What do Timothee Chalamet, Harry Styles and Chris Evans have in common? The obvious answer is they are all my boyfriends. But for the point of this story, the answer is that they were all crowned “White Boy of the Month.”
See, if you know, you know. But if you’re not fond of memes (or haven’t had the privilege of falling into a Twitter hole), let me get you up to speed. A white cis-male celebrity is crowned the white boy to stan for the month by mostly BIPOC users. The award goes to a white guy who’s (hopefully) been a good, not horrible person, and it's decided loosely based on Twitter consensus (hey, no one said it was an exact science). In January 2022, Euphoria star Angus Cloud was deemed worthy of the title following a long line of winners including Tom Holland, Noah Centineo and Jack Harlow, to name a few.
And at first, it was a fun thing to follow. When the internet can be so polarizing, it was refreshing to see people collectively agree on something that was surface-level silly. Ah, the power of the World Wide Web! But 2018 is completely different from 2022, and three years later, the meme doesn’t sit right with me anymore.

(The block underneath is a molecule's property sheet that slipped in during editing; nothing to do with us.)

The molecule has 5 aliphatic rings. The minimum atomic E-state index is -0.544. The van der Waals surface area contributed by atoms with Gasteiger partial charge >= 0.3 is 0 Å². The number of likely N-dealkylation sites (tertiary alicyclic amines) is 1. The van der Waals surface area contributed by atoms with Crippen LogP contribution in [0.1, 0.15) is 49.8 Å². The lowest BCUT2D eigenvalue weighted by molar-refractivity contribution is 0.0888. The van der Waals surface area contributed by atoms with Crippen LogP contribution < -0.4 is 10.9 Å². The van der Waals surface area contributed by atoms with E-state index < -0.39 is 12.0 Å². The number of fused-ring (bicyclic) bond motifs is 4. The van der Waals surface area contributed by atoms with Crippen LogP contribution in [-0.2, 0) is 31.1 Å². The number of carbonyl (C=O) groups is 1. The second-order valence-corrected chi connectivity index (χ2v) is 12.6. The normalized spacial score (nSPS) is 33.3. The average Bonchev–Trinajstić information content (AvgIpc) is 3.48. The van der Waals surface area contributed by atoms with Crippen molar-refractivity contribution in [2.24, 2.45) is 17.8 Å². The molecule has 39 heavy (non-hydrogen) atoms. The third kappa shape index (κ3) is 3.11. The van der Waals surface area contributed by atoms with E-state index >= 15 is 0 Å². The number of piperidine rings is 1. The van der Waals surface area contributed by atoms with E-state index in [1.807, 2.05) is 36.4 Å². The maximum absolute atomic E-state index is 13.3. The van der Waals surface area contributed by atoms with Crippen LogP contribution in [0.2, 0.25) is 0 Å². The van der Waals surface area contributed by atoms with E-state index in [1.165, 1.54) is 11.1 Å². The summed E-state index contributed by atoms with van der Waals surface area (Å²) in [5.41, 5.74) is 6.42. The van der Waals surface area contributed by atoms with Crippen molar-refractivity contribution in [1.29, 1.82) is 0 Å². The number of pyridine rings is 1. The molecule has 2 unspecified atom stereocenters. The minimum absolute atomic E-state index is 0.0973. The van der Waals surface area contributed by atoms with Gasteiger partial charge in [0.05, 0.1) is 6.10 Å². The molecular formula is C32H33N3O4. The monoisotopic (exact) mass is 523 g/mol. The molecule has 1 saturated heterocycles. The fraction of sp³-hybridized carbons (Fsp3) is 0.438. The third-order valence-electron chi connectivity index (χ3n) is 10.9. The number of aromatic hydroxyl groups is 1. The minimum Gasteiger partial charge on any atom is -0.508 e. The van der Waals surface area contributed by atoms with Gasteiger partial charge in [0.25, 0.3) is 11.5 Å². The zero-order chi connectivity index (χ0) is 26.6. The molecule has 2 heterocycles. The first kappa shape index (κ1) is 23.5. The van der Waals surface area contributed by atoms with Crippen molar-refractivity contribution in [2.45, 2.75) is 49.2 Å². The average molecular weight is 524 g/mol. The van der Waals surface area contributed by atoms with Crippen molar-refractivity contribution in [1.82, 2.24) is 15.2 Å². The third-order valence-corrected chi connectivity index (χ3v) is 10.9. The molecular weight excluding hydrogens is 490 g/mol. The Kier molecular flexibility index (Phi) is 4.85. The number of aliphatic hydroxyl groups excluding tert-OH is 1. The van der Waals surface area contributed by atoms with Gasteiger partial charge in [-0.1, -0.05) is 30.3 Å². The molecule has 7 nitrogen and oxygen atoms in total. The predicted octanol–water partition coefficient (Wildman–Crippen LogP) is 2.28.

Since 2020, we’ve dealt with more racial injustice, a complicated pandemic and emotional trauma. We’ve had deeper discussions about white privilege, equality vs. inequality and cultural appropriation and yet we are still fighting for more representation, more space and more respect. So why are we going on Beyoncé’s Internet to award a white man for doing the bare minimum? With or without the Twitter meme, these men would be just fine. Teen Vogue writer Gabe Bergado said it best: “The mainstream media appeal of white men has always flourished over men of color largely because we have been taught that white men are the gold standard of attractiveness.” So doesn’t this seem hypocritical? Why are we decoupling our real wishes for societal change with what we’re seeing online?